Quick Links

Quick Links

Back to top

Redwood Park Academy

Forest School

Forest school is an educational approach that focuses on outdoor learning in natural environments, typically in woodland or forest settings. It originated in Scandinavia and has gained popularity in various parts of the world, particularly in the UK.

Forest school emphasizes learning and play in natural outdoor spaces, such as forests, woodlands, or other wild environments. This outdoor setting is believed to offer unique opportunities for learning and development.

Forest school encourages child-led exploration and activities. Children are given the freedom to explore their interests and engage in activities that capture their curiosity, such as building shelters, climbing trees, making crafts from natural materials, or identifying plants and wildlife.

The forest school approach values holistic development, focusing not only on academic skills but also on social, emotional, and physical well-being. Activities in forest school are designed to promote self-esteem, confidence, resilience, and a sense of environmental stewardship.

Forest school aims to foster a deep appreciation for nature, enhance children's well-being, and provide rich learning experiences that support various aspects of development.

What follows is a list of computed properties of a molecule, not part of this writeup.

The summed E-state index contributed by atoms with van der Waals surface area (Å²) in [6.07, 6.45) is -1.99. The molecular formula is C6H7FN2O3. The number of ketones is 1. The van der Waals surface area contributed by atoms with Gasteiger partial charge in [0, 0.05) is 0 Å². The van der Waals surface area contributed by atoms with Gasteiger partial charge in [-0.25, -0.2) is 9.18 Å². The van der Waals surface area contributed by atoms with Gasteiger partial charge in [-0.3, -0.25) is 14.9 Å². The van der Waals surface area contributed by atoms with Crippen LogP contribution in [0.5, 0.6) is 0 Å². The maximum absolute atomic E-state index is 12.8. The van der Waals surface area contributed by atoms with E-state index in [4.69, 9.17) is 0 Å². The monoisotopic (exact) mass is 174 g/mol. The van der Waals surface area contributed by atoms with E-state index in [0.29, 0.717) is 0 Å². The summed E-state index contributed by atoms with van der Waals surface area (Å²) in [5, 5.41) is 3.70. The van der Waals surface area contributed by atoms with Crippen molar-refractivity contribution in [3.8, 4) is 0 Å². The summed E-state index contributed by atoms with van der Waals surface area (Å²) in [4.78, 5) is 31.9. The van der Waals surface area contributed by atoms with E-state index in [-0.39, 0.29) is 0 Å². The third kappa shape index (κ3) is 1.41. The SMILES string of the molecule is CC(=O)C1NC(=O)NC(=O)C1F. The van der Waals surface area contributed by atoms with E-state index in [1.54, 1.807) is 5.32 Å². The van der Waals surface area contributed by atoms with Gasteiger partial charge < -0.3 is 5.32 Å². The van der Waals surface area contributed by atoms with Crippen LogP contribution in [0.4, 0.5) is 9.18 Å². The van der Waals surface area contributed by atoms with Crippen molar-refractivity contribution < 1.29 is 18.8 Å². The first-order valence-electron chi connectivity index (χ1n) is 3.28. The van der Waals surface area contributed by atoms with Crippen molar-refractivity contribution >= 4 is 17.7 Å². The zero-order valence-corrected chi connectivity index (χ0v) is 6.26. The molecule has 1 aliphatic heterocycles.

Our Forest School enables pupils to:

  • Solve problems and become as independent as possible.
  • Experience the joy of discovery.
  • Assess and manage risk to themselves and others.
  • Investigate the natural world and how it affects them.
  • Be filled with awe and wonder.
  • Self-regulate and reflect.
  • Use the forest school space for imaginative play.
  • Develop self-confidence and self-belief.
  • Communicate effectively.

 

Forest School activities will typically include:

  • Sensory Walks.
  • Building small, temporary shelters using tarpaulins or fallen materials.
  • Woodland Art.
  • Tying Knots.
  • Nature Activities such as flora and fauna identification.
  • Using Kelly Kettles (self‐contained, portable devices for boiling water using twigs or other small, combustible materials)
  • Wood Carving.
  • Tool Use (bow saws, loppers, billhooks, and knives)
  • Planting and Rewilding.
  • Creating a variety of animal habitats.
  • Campfires and outdoor cooking.